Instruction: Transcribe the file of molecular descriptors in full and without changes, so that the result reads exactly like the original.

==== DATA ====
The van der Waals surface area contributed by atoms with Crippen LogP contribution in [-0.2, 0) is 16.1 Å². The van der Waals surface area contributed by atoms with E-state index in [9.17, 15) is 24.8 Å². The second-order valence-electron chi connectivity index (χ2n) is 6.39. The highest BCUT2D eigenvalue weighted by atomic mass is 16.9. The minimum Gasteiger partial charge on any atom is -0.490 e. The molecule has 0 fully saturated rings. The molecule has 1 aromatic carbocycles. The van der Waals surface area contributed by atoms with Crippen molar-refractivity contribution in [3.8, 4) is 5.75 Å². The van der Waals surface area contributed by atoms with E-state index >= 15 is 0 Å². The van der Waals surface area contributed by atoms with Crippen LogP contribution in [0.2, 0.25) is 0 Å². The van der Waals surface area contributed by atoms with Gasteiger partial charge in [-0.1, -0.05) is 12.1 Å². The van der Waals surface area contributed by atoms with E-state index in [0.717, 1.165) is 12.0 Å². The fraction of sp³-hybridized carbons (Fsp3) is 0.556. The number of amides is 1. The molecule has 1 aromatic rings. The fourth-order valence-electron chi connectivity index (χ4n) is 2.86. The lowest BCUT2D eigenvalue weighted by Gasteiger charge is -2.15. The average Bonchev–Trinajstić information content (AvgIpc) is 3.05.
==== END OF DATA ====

The van der Waals surface area contributed by atoms with Crippen LogP contribution in [-0.2, 0) is 16.1 Å². The van der Waals surface area contributed by atoms with E-state index in [9.17, 15) is 24.8 Å². The second-order valence-electron chi connectivity index (χ2n) is 6.39. The highest BCUT2D eigenvalue weighted by atomic mass is 16.9. The minimum Gasteiger partial charge on any atom is -0.490 e. The molecule has 0 fully saturated rings. The molecule has 1 aromatic carbocycles. The van der Waals surface area contributed by atoms with Crippen molar-refractivity contribution in [3.8, 4) is 5.75 Å². The van der Waals surface area contributed by atoms with E-state index >= 15 is 0 Å². The van der Waals surface area contributed by atoms with Crippen LogP contribution in [0.2, 0.25) is 0 Å². The van der Waals surface area contributed by atoms with Gasteiger partial charge in [-0.1, -0.05) is 12.1 Å². The van der Waals surface area contributed by atoms with E-state index in [0.717, 1.165) is 12.0 Å². The fraction of sp³-hybridized carbons (Fsp3) is 0.556. The number of amides is 1. The molecule has 1 aromatic rings. The fourth-order valence-electron chi connectivity index (χ4n) is 2.86. The lowest BCUT2D eigenvalue weighted by Gasteiger charge is -2.15. The average Bonchev–Trinajstić information content (AvgIpc) is 3.05.